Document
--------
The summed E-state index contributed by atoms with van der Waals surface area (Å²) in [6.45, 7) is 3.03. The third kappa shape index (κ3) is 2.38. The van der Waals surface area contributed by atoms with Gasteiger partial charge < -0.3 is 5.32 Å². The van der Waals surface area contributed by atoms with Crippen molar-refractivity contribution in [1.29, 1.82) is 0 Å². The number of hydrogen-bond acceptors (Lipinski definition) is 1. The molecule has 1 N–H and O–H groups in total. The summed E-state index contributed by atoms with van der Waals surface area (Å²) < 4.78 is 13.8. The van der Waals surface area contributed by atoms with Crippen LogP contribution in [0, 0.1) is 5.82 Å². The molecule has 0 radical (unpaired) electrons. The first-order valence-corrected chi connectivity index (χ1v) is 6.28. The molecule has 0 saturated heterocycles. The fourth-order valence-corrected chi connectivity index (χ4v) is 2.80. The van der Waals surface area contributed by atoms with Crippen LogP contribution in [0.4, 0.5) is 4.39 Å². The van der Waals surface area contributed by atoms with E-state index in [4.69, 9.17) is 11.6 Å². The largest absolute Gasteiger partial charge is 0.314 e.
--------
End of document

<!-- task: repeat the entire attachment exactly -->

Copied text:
The summed E-state index contributed by atoms with van der Waals surface area (Å²) in [6.45, 7) is 3.03. The third kappa shape index (κ3) is 2.38. The van der Waals surface area contributed by atoms with Gasteiger partial charge < -0.3 is 5.32 Å². The van der Waals surface area contributed by atoms with Crippen molar-refractivity contribution in [1.29, 1.82) is 0 Å². The number of hydrogen-bond acceptors (Lipinski definition) is 1. The molecule has 1 N–H and O–H groups in total. The summed E-state index contributed by atoms with van der Waals surface area (Å²) < 4.78 is 13.8. The van der Waals surface area contributed by atoms with Crippen LogP contribution in [0, 0.1) is 5.82 Å². The molecule has 0 radical (unpaired) electrons. The first-order valence-corrected chi connectivity index (χ1v) is 6.28. The molecule has 0 saturated heterocycles. The fourth-order valence-corrected chi connectivity index (χ4v) is 2.80. The van der Waals surface area contributed by atoms with Crippen LogP contribution in [0.4, 0.5) is 4.39 Å². The van der Waals surface area contributed by atoms with E-state index in [4.69, 9.17) is 11.6 Å². The largest absolute Gasteiger partial charge is 0.314 e.